We Need to Talk About CARL THEODOR DREYER (Books on Dreyer by Dale & Jean Drum and Jan Wahl)

The history of cinema has certainly great directors, great minds and geniuses in almost every decade. But some of them, even among this “happy few”, create their own halo of greatness and come even forward as a force of nature. Master of The House, The Passion of Joan of Arc, Vampyr, Ordet or Day of Wrath… Any artist who would direct only one of these masterpieces would be among the great. Needless to say, all of these films belong to Dreyer’s impressive filmography. I can keep going about how The Passion of Joan of Arc defines the art of cinema in every aspect, or how Vampyr creates perfectly Tzvetan Todorov’s notion of “fantastic” with its every single mesmerizing shot, but I’ll stop right here. I would rather let Jean & Dale D. Drum and Jan Wahl do the rest of the “talking”, since they’re extremely more qualified than I am on the life and work of Danish filmmaker Carl Theodor Dreyer (1889-1968).

MY ONLY GREAT PASSION by Jean Drum and Dale D. Drum (Scarecrow Press, 2000)

Written by two film enthusiasts, academician Dale D. Drum who had a long history of correspondence with Dreyer, and scholar Jean Drum who taught English as a second language; My Only Great Passion focuses on the life and films of the Danish director. The book’s title comes from a response Dreyer gave at 1950 to the question “what is film for you?” asked by a journalist. He said: “It is my only great passion”.

This all-in-one book summarizes the life and movies of Dreyer perfectly and it is extremely well organized, keeping the line between a cold documentary and an intimate novel very well balanced. For example, it is very entertaining (and shocking) to learn that two coincidences played major roles in Dreyer’s life: Dreyer’s Swedish mother Josefine Bernhardine Nilsson, traveled to Copenhagen in January 1889 and gave birth to Dreyer there on February 3rd of the same year, hence the nationality of the director. And secondly, the “choice” of his beloved wife is quite interesting, resulting to a 59-year marriage. But I’ll stop before giving away any more spoilers.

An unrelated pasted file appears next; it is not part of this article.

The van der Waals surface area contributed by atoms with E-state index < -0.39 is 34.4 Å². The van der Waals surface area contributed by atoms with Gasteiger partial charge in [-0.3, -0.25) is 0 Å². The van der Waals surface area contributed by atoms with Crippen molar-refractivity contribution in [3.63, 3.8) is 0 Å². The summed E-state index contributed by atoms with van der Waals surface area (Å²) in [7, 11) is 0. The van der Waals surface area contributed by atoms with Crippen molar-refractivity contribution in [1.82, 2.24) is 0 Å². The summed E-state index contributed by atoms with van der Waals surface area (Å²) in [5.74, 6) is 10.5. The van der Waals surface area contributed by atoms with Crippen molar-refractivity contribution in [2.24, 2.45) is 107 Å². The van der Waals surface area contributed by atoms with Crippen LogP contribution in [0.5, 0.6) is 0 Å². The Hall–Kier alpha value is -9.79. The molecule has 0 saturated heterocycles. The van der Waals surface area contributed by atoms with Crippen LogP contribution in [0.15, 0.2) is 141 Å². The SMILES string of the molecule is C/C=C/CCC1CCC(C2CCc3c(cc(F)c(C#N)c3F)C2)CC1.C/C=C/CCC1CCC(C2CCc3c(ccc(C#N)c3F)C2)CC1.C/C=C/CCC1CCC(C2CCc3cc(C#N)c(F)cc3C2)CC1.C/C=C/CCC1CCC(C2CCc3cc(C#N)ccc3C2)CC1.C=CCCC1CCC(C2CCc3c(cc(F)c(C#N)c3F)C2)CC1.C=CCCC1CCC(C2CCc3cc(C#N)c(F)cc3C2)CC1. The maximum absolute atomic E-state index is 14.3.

The fact that Dreyer is raised by foster parents, the suicide of Dreyer’s birth mother, a problematic childhood, Dreyer’s education and him being a perfect student almost in every topic, his interest on cinema, every bit of information is there about the youth of the Danish director. And then the chapters that focus on Dreyer’s films take the lead and these pages are just as, if not more, thrilling and interesting as the biographical part of this gorgeous book. As I’ve mentioned before, the book may be described as a novel written with academic point of view; very well documented and a definitive page turner. It is easily one of the best books on Dreyer.

CARL THEODOR DREYER and ORDET by Jan Wahl (University Press of Kentucky, 2012)

Jan Wahl (1931-2019) was a renowned children’s author but aside from this occupation that spawned nearly 120 books, he was also a very “lucky” film historian. He exchanged letters (and friendship) with a cinematic goddess (Louise Brooks), took lessons from “the” Vladimir Nabokov in 1953 and last but not least, he spent a whole summer of 1954 with Carl Theodor Dreyer, while he was shooting another one of his masterpieces, Ordet (The Word). The book in question is of course the result of this encounter.

This is indeed a very peculiar book, it’s composed of memories of a 21-year-old Jan Wahl spending time with the great Dreyer, but it is written by Wahl in 2012, when he was 81 years old. “It took a half century to gain a true perspective on that unique experience, for when you are very young, you assume golden opportunities lie around every corner” says Wahl about his summer of 1954, his “most significant season of [his] life”.

What adds even more value to this lovely book is that Dreyer himself did, at the time, some corrections to the notes taken by Wahl. So every quote from Dreyer is as accurate as it gets and the way Wahl narrates his time with the director is, needless to say, fascinating. The narration is accompanied by various facts about Dreyer, his art and of course, Ordet. We witness this amazing journey Wahl took and at the same time, we learn so much about Dreyer’s take on cinema and art in general. This is, to say the least, pure gold. We strongly recommend these two books to every cinephile and we sincerely think that we should watch, talk and read more Dreyer that we already are.

H. Necmi Öztürk

Copyright notice: All three photographs depicting Carl Theodor Dreyer are copyrighted material under the website www.carlthdreyer.dk , a beautiful site dedicated to the works and life of Carl Theodor Dreyer.

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